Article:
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Petrarch, confessional, penitence


As the first of Petrarch's six Triumphs, the "Trionfo del Tempo," comes to an end, the poet affirms time's apparent victory over all things in the sublunar world. Not even fame is able to endure time's unrelenting and ultimately disintegrating onslought:

che è questo però che sì s'apprezza?

Tutto vince e ritoglie il Tempo avaro;

chiamasi Fama, ed è morir secondo,

ne più che contra 'l primo è alcun riparo;

così il Tempo trionfa i nomi e 'l mondo!

("Trionfo del Tempo," vvs. 141-45_

What is this that is so highly valued? Greedy Time overcomes and steals all away. Men call it Fame; but it is a second death, and against this, as against the first, there is no defense; thus does Time triumph over the world and Fame.

The speaker transforms this perception into a deep feeling of loss, almost despair, as the concluding Triumph, the "Trionfo dell'Eternità," begins:

Da poi che sotto 'l ciel cosa non vidi

stabile e ferma, tutto sbigottito

mi volsi al cor e dissi: "In che ti fidi?"

Ripose: "Nel Signor, che mai fallito

non à promessa a chi si fida in lui;

ma ben veggio che 'l mondo m' à schernito,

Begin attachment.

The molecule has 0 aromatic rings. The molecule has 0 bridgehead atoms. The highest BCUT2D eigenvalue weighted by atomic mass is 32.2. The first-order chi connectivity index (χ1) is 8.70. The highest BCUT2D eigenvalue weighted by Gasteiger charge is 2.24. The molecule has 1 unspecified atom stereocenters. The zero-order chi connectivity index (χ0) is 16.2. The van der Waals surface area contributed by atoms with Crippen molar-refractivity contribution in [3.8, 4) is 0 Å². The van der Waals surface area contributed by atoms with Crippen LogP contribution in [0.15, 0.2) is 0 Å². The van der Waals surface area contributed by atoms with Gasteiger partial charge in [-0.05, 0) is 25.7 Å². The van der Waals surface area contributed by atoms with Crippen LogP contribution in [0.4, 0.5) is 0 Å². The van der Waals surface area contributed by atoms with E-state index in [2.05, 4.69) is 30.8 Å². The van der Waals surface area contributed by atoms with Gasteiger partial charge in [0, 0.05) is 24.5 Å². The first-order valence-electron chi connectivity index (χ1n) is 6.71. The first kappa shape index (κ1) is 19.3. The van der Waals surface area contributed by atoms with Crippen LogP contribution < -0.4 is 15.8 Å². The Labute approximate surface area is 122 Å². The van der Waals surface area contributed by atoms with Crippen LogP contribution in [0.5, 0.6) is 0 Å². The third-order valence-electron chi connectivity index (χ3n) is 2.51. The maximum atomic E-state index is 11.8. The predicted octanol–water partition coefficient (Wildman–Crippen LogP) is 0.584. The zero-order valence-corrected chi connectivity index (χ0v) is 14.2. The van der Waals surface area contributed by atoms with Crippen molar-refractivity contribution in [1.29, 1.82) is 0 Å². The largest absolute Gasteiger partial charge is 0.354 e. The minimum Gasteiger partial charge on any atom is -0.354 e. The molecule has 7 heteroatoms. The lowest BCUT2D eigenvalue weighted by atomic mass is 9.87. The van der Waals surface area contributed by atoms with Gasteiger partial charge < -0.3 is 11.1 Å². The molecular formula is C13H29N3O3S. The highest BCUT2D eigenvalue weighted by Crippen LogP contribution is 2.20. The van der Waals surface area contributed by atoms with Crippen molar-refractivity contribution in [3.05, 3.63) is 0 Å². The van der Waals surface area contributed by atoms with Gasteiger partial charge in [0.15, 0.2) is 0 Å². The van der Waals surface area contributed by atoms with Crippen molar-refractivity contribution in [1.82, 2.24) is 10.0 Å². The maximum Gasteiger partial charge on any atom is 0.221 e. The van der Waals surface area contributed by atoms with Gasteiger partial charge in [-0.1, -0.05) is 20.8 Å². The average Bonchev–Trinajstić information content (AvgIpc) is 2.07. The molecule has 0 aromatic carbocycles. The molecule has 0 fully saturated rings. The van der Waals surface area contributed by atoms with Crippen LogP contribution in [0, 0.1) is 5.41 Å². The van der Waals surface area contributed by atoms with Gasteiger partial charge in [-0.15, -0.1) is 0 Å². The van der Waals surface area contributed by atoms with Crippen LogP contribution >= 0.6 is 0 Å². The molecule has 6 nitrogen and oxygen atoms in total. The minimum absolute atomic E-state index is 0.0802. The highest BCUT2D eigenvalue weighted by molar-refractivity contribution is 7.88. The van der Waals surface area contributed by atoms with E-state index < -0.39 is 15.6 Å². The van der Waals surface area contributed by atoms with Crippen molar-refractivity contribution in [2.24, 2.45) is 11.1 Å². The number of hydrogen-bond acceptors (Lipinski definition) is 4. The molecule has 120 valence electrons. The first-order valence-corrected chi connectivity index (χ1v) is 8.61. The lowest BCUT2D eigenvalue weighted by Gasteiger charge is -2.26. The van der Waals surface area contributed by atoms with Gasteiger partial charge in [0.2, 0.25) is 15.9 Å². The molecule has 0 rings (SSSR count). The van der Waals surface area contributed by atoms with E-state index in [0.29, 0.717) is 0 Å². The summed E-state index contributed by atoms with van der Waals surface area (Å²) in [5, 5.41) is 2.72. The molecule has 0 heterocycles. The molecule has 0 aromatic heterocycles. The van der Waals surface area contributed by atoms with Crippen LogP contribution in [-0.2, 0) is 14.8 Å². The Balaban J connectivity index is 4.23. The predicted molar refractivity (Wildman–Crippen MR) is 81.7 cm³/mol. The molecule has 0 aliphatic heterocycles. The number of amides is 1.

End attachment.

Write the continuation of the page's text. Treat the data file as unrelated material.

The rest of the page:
e sento quel ch' i' sono e quel ch' i fui,

e veggio andar, anzi volar, il tempo,

e doler me vorrei, né so di cui,

chè la colpa è ppur mia, che più per tempo

deve' aprir gli occhi, e non tardar al fine,

ch' a dir il vero, omai troppo m'attempo.

Ma tarde non fur mai grazie divine;

in quelle spero che 'n me ancor faranno

alte operazioni e pellegrine."

(vvs. 1-15)

When I had seen that nothing under heaven is firm and stable, all dismayed I turned to my heart and asked: "In what do you trust?" "In the Lord," the answer came, "whoo always keeps his promise to one who trusts in Him." How well I see how the world has mocked me, and I know what I have been, and what I am, and see Time marching, rather flying, and I would complain, but of what I do not know, for the fault is surely my own: much sooner should I have opened my eyes instead of waiting to the end, for to tell the truth I have delayed too long. But divine mercies never come too late: in them I hope that in me they may still perform some deep and excellent transformation.

These verses, together with the statement of time's rapid victory which ended the previous Triumph, epitomize the spiritually debilitating struggle which characterizes so much of Petrarch's literary work. What strikes the reader in this passage is the confessional—almost catechistic—and penitential mode in which it is written. The speaker, profoundly distressed by the spectacle of time's victory over all things in the mutable universe, probes his mind for some remedy or reassurance. In doing so, he confesses (confession, in this instance, as a credal pronouncement—confessio peccati) that he has knowingly avoided acting in accordance with this knowledge until very late in life. The speaker ends his confession somewhat hopefully, however, stating that even though he has reached the extremity of his life, through God's ever-faithful and constant Grace he may yet be able to experience true conversion.